The hype and the expectations surrounding Ben Simmons seem almost unfair to put on the shoulders of an 18-year old.
The comparisons to guys like Kobe and LeBron.
The tweet from Shaquille O’Neal proclaiming that “LSU just signed the best player in the world” when Simmons signed with the Tigers in November.
The dozen or so cameras and tape recorders in his face Wednesday at the Alario Center, one day before playing his first game in the state of Louisiana.
None of it seemed to faze Simmons, the 6-foot-9 Montverde (Fla.) Academy forward ranked the No. 1 player in the nation by ESPN.
“Growing up, you always see cameras when you watch NBA players,” said Simmons, sounding way more poised than your typical kid who doesn’t turn 19 until July. “An NBA player is what I want to be, so I know it just comes with it.”
Simmons proved to be as good as advertised.
He wasted little time Thursday night showing a packed Alario Center why some think he is already NBA ready and would be a surefire NBA lottery pick right out of high school if the league allowed it.
Just two minutes into the game, he came up with a steal, dribbled the length of the court (taking the ball behind his back once) before finishing with a slam. He knocked down a 3-pointer three minutes later, then another to end the first quarter with 16 points.
“I think he would go first this year if he went out of high school,” said his coach Kevin Boyle, who also coached 2011 No. 1 draft pick Kyrie Irving.
Instead, Simmons will have to play at least one season in Baton Rouge before becoming a millionaire right around the time he turns 20.
He is LSU’s most prized recruit since O’Neal 25 years ago.
He seems ready for the expectations that await him in basketball much like the buzz that football standout Leonard Fournette (also the No. 1 player in the nation) garnered when he signed with the Tigers last year.
“It’s big to have names like that, but at the end of the day you still have to put the work in for the team,” he said. “We all have goals to play in the NBA or the NFL. But we have got to keep working though.”
Simmons said the one thing he needs to improve on is becoming more consistent with his jump shot. And he’d like to become an even better leader.
Boyle knows he will likely do both.
“He has done such a good job of staying grounded and working hard in practice,” Boyle said.
But that humbleness doesn’t mean he lacks for confidence.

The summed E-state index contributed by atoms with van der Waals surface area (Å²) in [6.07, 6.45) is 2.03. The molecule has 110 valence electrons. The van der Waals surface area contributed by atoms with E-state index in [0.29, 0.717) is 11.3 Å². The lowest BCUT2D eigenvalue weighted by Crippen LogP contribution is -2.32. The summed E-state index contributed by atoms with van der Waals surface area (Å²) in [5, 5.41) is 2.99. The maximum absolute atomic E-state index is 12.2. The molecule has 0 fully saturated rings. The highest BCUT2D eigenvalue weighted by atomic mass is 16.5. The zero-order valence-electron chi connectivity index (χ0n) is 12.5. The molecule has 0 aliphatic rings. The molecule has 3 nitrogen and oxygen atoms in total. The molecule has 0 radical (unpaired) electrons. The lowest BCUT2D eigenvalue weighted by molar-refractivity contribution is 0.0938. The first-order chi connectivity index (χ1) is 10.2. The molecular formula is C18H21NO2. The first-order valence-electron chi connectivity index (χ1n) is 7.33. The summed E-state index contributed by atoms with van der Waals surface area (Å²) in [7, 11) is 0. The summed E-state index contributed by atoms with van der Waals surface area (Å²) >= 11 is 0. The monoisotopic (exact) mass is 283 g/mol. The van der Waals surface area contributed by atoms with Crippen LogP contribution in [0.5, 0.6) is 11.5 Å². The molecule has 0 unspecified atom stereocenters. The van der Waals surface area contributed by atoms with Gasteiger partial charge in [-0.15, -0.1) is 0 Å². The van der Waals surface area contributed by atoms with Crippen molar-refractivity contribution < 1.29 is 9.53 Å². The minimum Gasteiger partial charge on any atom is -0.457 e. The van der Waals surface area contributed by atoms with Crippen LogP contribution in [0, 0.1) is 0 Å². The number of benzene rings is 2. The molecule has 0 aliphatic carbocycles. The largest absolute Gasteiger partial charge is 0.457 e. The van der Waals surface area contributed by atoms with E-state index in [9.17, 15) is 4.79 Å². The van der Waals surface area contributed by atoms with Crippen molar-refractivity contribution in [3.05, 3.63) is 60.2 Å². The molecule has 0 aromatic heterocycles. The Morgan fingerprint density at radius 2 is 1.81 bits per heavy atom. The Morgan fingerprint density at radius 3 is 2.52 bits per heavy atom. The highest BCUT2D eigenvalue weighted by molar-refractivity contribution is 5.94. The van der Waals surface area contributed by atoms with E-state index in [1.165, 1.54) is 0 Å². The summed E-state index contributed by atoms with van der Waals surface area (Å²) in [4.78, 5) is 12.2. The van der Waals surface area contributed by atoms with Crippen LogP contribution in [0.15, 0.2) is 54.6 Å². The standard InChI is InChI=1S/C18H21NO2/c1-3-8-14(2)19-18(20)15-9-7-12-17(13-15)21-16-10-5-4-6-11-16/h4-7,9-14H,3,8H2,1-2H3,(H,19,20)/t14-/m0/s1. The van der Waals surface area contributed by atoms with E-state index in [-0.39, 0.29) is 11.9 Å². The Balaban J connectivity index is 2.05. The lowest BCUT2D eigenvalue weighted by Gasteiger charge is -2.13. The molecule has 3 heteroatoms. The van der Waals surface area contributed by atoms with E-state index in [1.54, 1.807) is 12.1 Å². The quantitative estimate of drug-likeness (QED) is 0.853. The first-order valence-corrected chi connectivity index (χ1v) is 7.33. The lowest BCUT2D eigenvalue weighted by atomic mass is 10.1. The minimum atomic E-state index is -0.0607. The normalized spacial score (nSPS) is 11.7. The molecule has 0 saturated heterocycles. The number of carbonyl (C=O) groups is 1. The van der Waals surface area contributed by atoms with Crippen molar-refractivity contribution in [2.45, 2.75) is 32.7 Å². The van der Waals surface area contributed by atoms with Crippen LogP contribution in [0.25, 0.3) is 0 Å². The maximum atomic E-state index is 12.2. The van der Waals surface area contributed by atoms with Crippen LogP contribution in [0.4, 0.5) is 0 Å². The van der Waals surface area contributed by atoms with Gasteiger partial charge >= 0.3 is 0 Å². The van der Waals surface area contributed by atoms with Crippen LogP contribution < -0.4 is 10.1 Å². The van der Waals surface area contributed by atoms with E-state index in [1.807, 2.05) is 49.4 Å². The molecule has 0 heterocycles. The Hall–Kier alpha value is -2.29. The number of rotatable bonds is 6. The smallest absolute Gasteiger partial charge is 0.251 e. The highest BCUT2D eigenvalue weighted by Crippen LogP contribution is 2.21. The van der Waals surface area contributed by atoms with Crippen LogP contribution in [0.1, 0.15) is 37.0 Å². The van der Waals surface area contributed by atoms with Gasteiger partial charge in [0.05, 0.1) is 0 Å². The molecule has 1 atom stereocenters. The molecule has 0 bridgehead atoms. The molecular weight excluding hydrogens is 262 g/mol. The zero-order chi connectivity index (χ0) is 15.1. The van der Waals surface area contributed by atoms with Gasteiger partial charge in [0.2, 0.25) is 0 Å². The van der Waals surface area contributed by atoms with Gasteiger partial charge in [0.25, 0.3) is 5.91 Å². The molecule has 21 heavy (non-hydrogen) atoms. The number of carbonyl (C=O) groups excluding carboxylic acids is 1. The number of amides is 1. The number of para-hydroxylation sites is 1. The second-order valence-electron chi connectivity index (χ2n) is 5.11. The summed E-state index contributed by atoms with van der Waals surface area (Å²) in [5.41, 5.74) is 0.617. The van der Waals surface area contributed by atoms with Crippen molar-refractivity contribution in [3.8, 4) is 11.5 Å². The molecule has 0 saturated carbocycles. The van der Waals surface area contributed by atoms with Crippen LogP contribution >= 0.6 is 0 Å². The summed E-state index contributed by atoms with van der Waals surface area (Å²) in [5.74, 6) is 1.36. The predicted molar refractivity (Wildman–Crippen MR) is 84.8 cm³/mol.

“You know I gotta show out while I’m here in New Orleans,” he tweeted late Wednesday night before his Louisiana debut.
Simmons finished with 33 points, six rebounds and six assists in the 74-40 victory over Helen Cox.
Folks in Louisiana get two more chances to see Simmons on Friday and Saturday in the Allstate Sugar Bowl Classic.
He will then look to lead Montverde to its third consecutive national championship before heading to LSU.
Baton Rouge will be the next stop on a worldwide journey that began in Australia, where he was born and raised before moving to the United States in early 2013.
It was his upbringing Down Under that helped shape him into who he is today, said his brother Liam Simmons, a former assistant coach at Nicholls State.
Ben Simmons is the youngest of seven children.
“He is the product of the way he was brought up,” said big brother, now an assistant at Southwest Baptist (Mo.) University. “When you grow up in a big family, you are one of many kids. You are not the most important kid. You learn to be patient and wait your turn. You learn to be polite and don’t let things go to your head. So that’s why he handling all the attention as well as he is.”
It’s in Australia where Simmons, the son of former professional basketball player David Simmons, started finding his way in sports.
He played everything from Australia rules football to golf to cricket.
“He was terrible at cricket,” said Liam Simmons with a laugh.
But he was pretty good at Australian rules football.
“It’s full contact and you can get hit from all sides, and that’s helped him in basketball,” Liam Simmons said. “His reaction and awareness is probably better than most kids because of that. He didn’t mind getting hit, and he doesn’t mind hitting people.”
But he gave that up to concentrate on basketball, a wise move considering he is now considered the top recruit in the Class of 2015.
“It’s an honor, but I feel like I worked hard enough to be the No. 1 player,” he said.
His versatility has helped him land there. He can play all five positions.
And he can defend all five positions.
He’s good with either hand. He was born-right handed.
“My dad put the ball in my left, and from then on I just started using my left hand,” he said. “It’s definitely helped out.”
He can deliver his pinpoint passes with either hand.
“He has a lot of power, but he’s very graceful up and down the court,” said Boyle. “… He and LeBron are probably the best two passers I have seen at that body size and height in high school in 25 years. He has incredibly accurate and strong passes.”
All those tools will likely make him the next in the recent pipeline of Australian players to land in the NBA, following the path of guys like Andrew Bogut, Patty Mills and Dante Exum.
Simmons and Exum grew up together in Australia.
“When me and Dante were around 8 years old, we always talked about reaching the NBA,” Simmons recalled. “It’s crazy that it has become a reality to him, and now I am also chasing my dreams.”